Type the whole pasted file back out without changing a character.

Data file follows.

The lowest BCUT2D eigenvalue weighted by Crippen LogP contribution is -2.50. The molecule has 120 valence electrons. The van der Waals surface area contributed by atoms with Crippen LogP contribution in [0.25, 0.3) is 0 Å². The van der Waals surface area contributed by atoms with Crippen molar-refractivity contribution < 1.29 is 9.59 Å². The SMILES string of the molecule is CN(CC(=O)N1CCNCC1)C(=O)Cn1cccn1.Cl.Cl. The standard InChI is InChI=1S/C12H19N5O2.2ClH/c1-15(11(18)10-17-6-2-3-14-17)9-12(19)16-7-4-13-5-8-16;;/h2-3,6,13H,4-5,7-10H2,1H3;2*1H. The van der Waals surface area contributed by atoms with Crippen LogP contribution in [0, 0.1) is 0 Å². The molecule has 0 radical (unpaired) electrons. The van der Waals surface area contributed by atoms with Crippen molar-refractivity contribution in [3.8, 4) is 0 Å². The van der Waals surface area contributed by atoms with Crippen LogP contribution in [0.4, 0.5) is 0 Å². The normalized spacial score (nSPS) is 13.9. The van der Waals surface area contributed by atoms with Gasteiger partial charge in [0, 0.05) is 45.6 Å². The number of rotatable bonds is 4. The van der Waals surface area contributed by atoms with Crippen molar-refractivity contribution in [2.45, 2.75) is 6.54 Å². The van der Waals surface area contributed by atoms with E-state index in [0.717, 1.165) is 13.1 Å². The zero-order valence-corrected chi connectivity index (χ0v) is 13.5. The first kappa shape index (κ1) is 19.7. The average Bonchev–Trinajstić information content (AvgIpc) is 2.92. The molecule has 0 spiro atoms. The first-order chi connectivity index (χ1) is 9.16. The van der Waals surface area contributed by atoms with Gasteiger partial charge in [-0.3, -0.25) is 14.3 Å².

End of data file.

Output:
The lowest BCUT2D eigenvalue weighted by Crippen LogP contribution is -2.50. The molecule has 120 valence electrons. The van der Waals surface area contributed by atoms with Crippen LogP contribution in [0.25, 0.3) is 0 Å². The van der Waals surface area contributed by atoms with Crippen molar-refractivity contribution < 1.29 is 9.59 Å². The SMILES string of the molecule is CN(CC(=O)N1CCNCC1)C(=O)Cn1cccn1.Cl.Cl. The standard InChI is InChI=1S/C12H19N5O2.2ClH/c1-15(11(18)10-17-6-2-3-14-17)9-12(19)16-7-4-13-5-8-16;;/h2-3,6,13H,4-5,7-10H2,1H3;2*1H. The van der Waals surface area contributed by atoms with Crippen LogP contribution in [0, 0.1) is 0 Å². The molecule has 0 radical (unpaired) electrons. The van der Waals surface area contributed by atoms with Crippen molar-refractivity contribution in [3.8, 4) is 0 Å². The van der Waals surface area contributed by atoms with Crippen LogP contribution in [0.4, 0.5) is 0 Å². The normalized spacial score (nSPS) is 13.9. The van der Waals surface area contributed by atoms with Gasteiger partial charge in [0, 0.05) is 45.6 Å². The number of rotatable bonds is 4. The van der Waals surface area contributed by atoms with Crippen molar-refractivity contribution in [2.45, 2.75) is 6.54 Å². The van der Waals surface area contributed by atoms with E-state index in [0.717, 1.165) is 13.1 Å². The zero-order valence-corrected chi connectivity index (χ0v) is 13.5. The first kappa shape index (κ1) is 19.7. The average Bonchev–Trinajstić information content (AvgIpc) is 2.92. The molecule has 0 spiro atoms. The first-order chi connectivity index (χ1) is 9.16. The van der Waals surface area contributed by atoms with Gasteiger partial charge in [-0.3, -0.25) is 14.3 Å².